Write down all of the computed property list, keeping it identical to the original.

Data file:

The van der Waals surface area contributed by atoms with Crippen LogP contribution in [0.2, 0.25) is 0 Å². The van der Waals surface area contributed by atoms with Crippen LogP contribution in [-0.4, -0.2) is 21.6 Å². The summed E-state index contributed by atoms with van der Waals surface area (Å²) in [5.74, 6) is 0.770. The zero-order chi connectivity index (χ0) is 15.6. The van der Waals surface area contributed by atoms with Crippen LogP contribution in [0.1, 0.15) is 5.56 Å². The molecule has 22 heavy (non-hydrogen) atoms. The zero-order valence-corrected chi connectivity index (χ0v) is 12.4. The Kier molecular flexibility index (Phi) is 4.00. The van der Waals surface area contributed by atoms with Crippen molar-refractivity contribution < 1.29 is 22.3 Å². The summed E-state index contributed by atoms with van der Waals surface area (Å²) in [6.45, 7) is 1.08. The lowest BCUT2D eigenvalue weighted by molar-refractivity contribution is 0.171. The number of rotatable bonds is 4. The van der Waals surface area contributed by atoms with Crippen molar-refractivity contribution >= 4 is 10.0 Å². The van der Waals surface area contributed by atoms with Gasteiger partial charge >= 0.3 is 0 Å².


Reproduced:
The van der Waals surface area contributed by atoms with Crippen LogP contribution in [0.2, 0.25) is 0 Å². The van der Waals surface area contributed by atoms with Crippen LogP contribution in [-0.4, -0.2) is 21.6 Å². The summed E-state index contributed by atoms with van der Waals surface area (Å²) in [5.74, 6) is 0.770. The zero-order chi connectivity index (χ0) is 15.6. The van der Waals surface area contributed by atoms with Crippen LogP contribution in [0.1, 0.15) is 5.56 Å². The molecule has 22 heavy (non-hydrogen) atoms. The zero-order valence-corrected chi connectivity index (χ0v) is 12.4. The Kier molecular flexibility index (Phi) is 4.00. The van der Waals surface area contributed by atoms with Crippen molar-refractivity contribution < 1.29 is 22.3 Å². The summed E-state index contributed by atoms with van der Waals surface area (Å²) in [6.45, 7) is 1.08. The lowest BCUT2D eigenvalue weighted by molar-refractivity contribution is 0.171. The number of rotatable bonds is 4. The van der Waals surface area contributed by atoms with Crippen molar-refractivity contribution >= 4 is 10.0 Å². The van der Waals surface area contributed by atoms with Gasteiger partial charge >= 0.3 is 0 Å².